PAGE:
Mule deer bucks are, by far, one of the biggest challenges for bow hunters in the West. The following techniques will help you get close to mule deer bucks with your bow.
As my client left our glassing location for his first attempt at a bedded trophy mule deer, I gave him a few last-minute pieces of advice. First, if the wind isn’t perfect when you are getting close to the deer, back off. Secondly, watch my signals. If the buck moves, I will redirect you to him. Finally, the last 10 steps will be the most crucial, take as long as you need. As he left, I sat with my 30x Bushnell Elite spotting scope watching my client’s progress.
Everything was perfect until he was ready to draw his bow back. He bumped a small pebble with his foot and the buck exploded out of his bed. Three days later and a few more stalks under his belt he arrowed a beautiful Pope & Young class deer, stalking it to within 10 yards and shooting it in its bed.
Where to start
If you are serious about taking a trophy mule deer with a bow you need to start preparing months before season. Start by doing your research for areas that have large mule deer. Drawing an archery tag is generally easier then a rifle license. However, it may take a few years to accumulate enough bonus points to draw a license in a good area. Consider states like Montana, where non-residents can draw a general license and hunt a vast majority of the hunting districts.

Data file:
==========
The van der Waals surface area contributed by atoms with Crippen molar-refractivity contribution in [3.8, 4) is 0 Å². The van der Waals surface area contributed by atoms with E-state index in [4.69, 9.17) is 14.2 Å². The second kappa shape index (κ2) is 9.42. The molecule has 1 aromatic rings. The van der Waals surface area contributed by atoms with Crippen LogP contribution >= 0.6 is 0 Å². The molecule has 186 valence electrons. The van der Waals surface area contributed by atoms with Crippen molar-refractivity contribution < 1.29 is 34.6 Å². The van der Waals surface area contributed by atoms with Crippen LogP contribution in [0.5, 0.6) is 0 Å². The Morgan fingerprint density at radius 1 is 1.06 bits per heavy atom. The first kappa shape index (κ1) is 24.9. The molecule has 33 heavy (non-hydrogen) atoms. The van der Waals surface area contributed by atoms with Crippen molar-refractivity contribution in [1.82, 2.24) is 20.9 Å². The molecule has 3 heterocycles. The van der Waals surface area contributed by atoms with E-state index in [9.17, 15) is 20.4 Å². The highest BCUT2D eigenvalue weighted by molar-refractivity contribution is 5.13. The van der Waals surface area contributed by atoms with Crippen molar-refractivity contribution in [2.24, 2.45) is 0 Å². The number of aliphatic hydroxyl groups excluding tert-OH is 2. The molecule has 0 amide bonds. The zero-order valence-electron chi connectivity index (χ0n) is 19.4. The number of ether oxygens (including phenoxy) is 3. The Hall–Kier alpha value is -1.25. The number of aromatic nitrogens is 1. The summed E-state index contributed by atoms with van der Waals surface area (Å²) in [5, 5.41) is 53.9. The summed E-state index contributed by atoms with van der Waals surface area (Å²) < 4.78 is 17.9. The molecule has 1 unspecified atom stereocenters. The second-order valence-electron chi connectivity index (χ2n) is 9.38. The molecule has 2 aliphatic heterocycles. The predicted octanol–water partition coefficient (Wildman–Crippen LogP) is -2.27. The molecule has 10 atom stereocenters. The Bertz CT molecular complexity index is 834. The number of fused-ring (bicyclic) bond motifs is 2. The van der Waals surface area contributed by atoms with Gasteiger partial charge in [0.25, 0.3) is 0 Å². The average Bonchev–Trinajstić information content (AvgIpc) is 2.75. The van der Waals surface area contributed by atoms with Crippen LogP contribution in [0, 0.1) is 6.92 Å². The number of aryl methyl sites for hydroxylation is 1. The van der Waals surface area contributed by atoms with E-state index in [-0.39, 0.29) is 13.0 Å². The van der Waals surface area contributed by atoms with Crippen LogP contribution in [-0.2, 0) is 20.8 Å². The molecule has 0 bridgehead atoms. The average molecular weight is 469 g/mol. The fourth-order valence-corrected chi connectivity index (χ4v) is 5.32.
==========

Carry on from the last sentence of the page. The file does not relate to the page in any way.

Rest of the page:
Plan your strategy
It’s not enough to just spot a good mule deer buck in his bed the conditions have to be right for you to approach him. Large mule deer bucks become more elusive with age. Wait for perfect conditions to stalk a buck you have been watching, don’t stalk unless everything is in your favor.
When making your stalk, wait until later in the morning so the thermals are consistently coming up hill. The later you wait in the morning the higher chance you have of making sure the buck is in a bed he plans to stay in. Bucks will bed as many as four to five times in a morning on a hot day moving to better shaded areas. Wear clothing that is quiet. Mule deer have very large ears which contribute to their incredible ability to hear even the slightest bobble on the hunter’s part.
Flagging and signals that work
Hunting with a partner or a guide will greatly increase your odds. Have a flag that is visible from a great distance away. The flagman must stand a safe distance away from the buck, not to spook him from the movement of the flag.
1. Point the flag in the direction you want the shooter to go.
2. If you want the shooter to back up, point directly at them.
3. If the shooter is right on course hold the flag above your head for the shooter to continue in his or her current direction.
4. Signal that the buck is gone by waving a flag in a continuous motion back and forth over your head. This will save the shooter any wasted time that would be spent on stalking a deer that is no longer there.
The final steps
When approaching a bedded buck, extreme caution should be taken on the shooters part. Constantly check your wind as wind currents can change. If you are stalking a buck that is bedded below a rock wall, peak over to locate his exact location before drawing your bow. When stalking mule deer you must always watch where your shadow is cast. Remember if the conditions aren’t right don’t force the stalk. You may only get one chance on that buck of a lifetime.